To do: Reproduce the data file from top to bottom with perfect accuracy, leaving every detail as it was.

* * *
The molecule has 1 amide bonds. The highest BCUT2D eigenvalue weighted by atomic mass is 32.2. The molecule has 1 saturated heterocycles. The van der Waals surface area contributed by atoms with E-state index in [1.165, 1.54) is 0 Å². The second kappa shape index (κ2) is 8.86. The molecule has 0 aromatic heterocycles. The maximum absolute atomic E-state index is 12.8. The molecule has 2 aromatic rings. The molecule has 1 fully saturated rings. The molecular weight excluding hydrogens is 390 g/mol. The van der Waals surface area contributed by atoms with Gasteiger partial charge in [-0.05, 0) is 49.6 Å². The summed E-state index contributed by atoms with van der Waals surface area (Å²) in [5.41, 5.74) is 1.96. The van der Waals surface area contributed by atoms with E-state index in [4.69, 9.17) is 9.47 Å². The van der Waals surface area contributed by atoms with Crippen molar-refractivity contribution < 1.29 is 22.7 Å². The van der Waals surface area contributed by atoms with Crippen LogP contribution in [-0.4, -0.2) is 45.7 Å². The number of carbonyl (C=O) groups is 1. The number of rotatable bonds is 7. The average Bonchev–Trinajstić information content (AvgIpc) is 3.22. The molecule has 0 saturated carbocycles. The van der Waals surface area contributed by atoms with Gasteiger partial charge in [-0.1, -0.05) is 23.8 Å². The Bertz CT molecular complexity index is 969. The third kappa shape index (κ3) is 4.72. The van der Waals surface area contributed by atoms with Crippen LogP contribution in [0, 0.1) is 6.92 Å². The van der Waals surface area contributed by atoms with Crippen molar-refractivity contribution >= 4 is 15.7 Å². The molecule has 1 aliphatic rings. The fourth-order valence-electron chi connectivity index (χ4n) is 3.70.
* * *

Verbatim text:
The molecule has 1 amide bonds. The highest BCUT2D eigenvalue weighted by atomic mass is 32.2. The molecule has 1 saturated heterocycles. The van der Waals surface area contributed by atoms with E-state index in [1.165, 1.54) is 0 Å². The second kappa shape index (κ2) is 8.86. The molecule has 0 aromatic heterocycles. The maximum absolute atomic E-state index is 12.8. The molecule has 2 aromatic rings. The molecule has 1 fully saturated rings. The molecular weight excluding hydrogens is 390 g/mol. The van der Waals surface area contributed by atoms with Gasteiger partial charge in [-0.05, 0) is 49.6 Å². The summed E-state index contributed by atoms with van der Waals surface area (Å²) in [5.41, 5.74) is 1.96. The van der Waals surface area contributed by atoms with E-state index in [4.69, 9.17) is 9.47 Å². The van der Waals surface area contributed by atoms with Crippen molar-refractivity contribution < 1.29 is 22.7 Å². The van der Waals surface area contributed by atoms with Crippen LogP contribution in [-0.4, -0.2) is 45.7 Å². The number of carbonyl (C=O) groups is 1. The number of rotatable bonds is 7. The average Bonchev–Trinajstić information content (AvgIpc) is 3.22. The molecule has 0 saturated carbocycles. The van der Waals surface area contributed by atoms with Gasteiger partial charge in [-0.1, -0.05) is 23.8 Å². The Bertz CT molecular complexity index is 969. The third kappa shape index (κ3) is 4.72. The van der Waals surface area contributed by atoms with Crippen LogP contribution in [0, 0.1) is 6.92 Å². The van der Waals surface area contributed by atoms with Crippen molar-refractivity contribution >= 4 is 15.7 Å². The molecule has 1 aliphatic rings. The fourth-order valence-electron chi connectivity index (χ4n) is 3.70.